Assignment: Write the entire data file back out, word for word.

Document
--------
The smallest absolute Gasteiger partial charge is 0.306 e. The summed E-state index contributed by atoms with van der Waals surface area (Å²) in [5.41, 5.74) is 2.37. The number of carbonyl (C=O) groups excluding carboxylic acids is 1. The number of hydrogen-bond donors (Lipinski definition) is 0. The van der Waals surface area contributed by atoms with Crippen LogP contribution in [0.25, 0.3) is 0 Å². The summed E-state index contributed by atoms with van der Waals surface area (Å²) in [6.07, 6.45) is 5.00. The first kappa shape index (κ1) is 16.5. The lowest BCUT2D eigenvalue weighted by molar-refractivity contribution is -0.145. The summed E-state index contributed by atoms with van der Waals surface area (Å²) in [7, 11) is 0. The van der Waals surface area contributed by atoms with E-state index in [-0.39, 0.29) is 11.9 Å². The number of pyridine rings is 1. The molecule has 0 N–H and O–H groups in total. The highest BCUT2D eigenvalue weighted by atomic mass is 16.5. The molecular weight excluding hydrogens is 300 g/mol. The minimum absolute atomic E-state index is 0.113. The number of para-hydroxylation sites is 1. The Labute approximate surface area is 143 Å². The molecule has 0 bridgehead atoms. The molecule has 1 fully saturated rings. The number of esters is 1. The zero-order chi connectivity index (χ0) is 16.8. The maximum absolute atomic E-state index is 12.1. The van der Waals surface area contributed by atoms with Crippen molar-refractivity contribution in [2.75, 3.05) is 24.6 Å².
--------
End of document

The smallest absolute Gasteiger partial charge is 0.306 e. The summed E-state index contributed by atoms with van der Waals surface area (Å²) in [5.41, 5.74) is 2.37. The number of carbonyl (C=O) groups excluding carboxylic acids is 1. The number of hydrogen-bond donors (Lipinski definition) is 0. The van der Waals surface area contributed by atoms with Crippen LogP contribution in [0.25, 0.3) is 0 Å². The summed E-state index contributed by atoms with van der Waals surface area (Å²) in [6.07, 6.45) is 5.00. The first kappa shape index (κ1) is 16.5. The lowest BCUT2D eigenvalue weighted by molar-refractivity contribution is -0.145. The summed E-state index contributed by atoms with van der Waals surface area (Å²) in [7, 11) is 0. The van der Waals surface area contributed by atoms with E-state index in [-0.39, 0.29) is 11.9 Å². The number of pyridine rings is 1. The molecule has 0 N–H and O–H groups in total. The highest BCUT2D eigenvalue weighted by atomic mass is 16.5. The molecular weight excluding hydrogens is 300 g/mol. The minimum absolute atomic E-state index is 0.113. The number of para-hydroxylation sites is 1. The Labute approximate surface area is 143 Å². The molecule has 0 bridgehead atoms. The molecule has 1 fully saturated rings. The number of esters is 1. The zero-order chi connectivity index (χ0) is 16.8. The maximum absolute atomic E-state index is 12.1. The van der Waals surface area contributed by atoms with Crippen molar-refractivity contribution in [2.75, 3.05) is 24.6 Å².